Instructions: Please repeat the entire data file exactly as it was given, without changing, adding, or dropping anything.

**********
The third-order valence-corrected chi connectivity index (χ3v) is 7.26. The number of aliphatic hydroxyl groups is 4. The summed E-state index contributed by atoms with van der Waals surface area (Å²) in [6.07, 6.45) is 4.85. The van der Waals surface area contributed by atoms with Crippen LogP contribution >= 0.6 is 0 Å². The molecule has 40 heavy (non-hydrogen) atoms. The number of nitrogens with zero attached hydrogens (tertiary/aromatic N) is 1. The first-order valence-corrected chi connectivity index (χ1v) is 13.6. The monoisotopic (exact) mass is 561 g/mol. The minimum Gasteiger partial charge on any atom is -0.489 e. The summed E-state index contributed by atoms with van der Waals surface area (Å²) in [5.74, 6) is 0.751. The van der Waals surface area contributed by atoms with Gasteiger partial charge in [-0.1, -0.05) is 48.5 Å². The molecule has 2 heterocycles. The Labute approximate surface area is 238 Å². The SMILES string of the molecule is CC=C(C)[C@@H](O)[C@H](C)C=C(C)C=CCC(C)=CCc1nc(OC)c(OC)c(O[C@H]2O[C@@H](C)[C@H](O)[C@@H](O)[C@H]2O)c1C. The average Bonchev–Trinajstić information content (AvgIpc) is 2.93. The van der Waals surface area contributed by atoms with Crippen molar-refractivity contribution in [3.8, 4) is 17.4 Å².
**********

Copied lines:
The third-order valence-corrected chi connectivity index (χ3v) is 7.26. The number of aliphatic hydroxyl groups is 4. The summed E-state index contributed by atoms with van der Waals surface area (Å²) in [6.07, 6.45) is 4.85. The van der Waals surface area contributed by atoms with Crippen LogP contribution >= 0.6 is 0 Å². The molecule has 40 heavy (non-hydrogen) atoms. The number of nitrogens with zero attached hydrogens (tertiary/aromatic N) is 1. The first-order valence-corrected chi connectivity index (χ1v) is 13.6. The monoisotopic (exact) mass is 561 g/mol. The minimum Gasteiger partial charge on any atom is -0.489 e. The summed E-state index contributed by atoms with van der Waals surface area (Å²) in [5.74, 6) is 0.751. The van der Waals surface area contributed by atoms with Gasteiger partial charge in [-0.1, -0.05) is 48.5 Å². The molecule has 2 heterocycles. The Labute approximate surface area is 238 Å². The SMILES string of the molecule is CC=C(C)[C@@H](O)[C@H](C)C=C(C)C=CCC(C)=CCc1nc(OC)c(OC)c(O[C@H]2O[C@@H](C)[C@H](O)[C@@H](O)[C@H]2O)c1C. The average Bonchev–Trinajstić information content (AvgIpc) is 2.93. The van der Waals surface area contributed by atoms with Crippen molar-refractivity contribution in [3.8, 4) is 17.4 Å².